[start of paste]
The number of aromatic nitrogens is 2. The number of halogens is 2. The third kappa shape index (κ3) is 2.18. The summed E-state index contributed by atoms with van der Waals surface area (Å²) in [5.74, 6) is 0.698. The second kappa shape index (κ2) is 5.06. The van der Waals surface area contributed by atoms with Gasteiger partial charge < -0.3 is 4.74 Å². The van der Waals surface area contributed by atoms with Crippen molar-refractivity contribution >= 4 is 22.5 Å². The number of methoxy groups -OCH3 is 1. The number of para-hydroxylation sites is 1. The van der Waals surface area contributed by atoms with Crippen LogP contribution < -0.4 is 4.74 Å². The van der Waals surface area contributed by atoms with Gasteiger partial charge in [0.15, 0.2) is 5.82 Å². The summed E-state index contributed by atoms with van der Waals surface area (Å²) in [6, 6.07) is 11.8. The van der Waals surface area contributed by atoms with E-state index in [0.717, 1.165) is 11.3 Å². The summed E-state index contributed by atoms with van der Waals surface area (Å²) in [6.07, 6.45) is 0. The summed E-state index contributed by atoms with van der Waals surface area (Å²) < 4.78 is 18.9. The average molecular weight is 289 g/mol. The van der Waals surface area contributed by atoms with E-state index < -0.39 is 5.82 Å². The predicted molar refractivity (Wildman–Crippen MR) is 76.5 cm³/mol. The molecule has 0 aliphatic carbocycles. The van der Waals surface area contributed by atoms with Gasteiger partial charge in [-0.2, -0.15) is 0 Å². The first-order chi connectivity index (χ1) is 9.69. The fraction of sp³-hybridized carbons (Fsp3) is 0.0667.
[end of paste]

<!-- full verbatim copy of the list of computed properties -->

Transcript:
The number of aromatic nitrogens is 2. The number of halogens is 2. The third kappa shape index (κ3) is 2.18. The summed E-state index contributed by atoms with van der Waals surface area (Å²) in [5.74, 6) is 0.698. The second kappa shape index (κ2) is 5.06. The van der Waals surface area contributed by atoms with Gasteiger partial charge < -0.3 is 4.74 Å². The van der Waals surface area contributed by atoms with Crippen molar-refractivity contribution >= 4 is 22.5 Å². The number of methoxy groups -OCH3 is 1. The number of para-hydroxylation sites is 1. The van der Waals surface area contributed by atoms with Crippen LogP contribution < -0.4 is 4.74 Å². The van der Waals surface area contributed by atoms with Gasteiger partial charge in [0.15, 0.2) is 5.82 Å². The summed E-state index contributed by atoms with van der Waals surface area (Å²) in [6, 6.07) is 11.8. The van der Waals surface area contributed by atoms with E-state index in [0.717, 1.165) is 11.3 Å². The summed E-state index contributed by atoms with van der Waals surface area (Å²) in [6.07, 6.45) is 0. The summed E-state index contributed by atoms with van der Waals surface area (Å²) < 4.78 is 18.9. The average molecular weight is 289 g/mol. The van der Waals surface area contributed by atoms with E-state index < -0.39 is 5.82 Å². The predicted molar refractivity (Wildman–Crippen MR) is 76.5 cm³/mol. The molecule has 0 aliphatic carbocycles. The van der Waals surface area contributed by atoms with Gasteiger partial charge in [-0.2, -0.15) is 0 Å². The first-order chi connectivity index (χ1) is 9.69. The fraction of sp³-hybridized carbons (Fsp3) is 0.0667.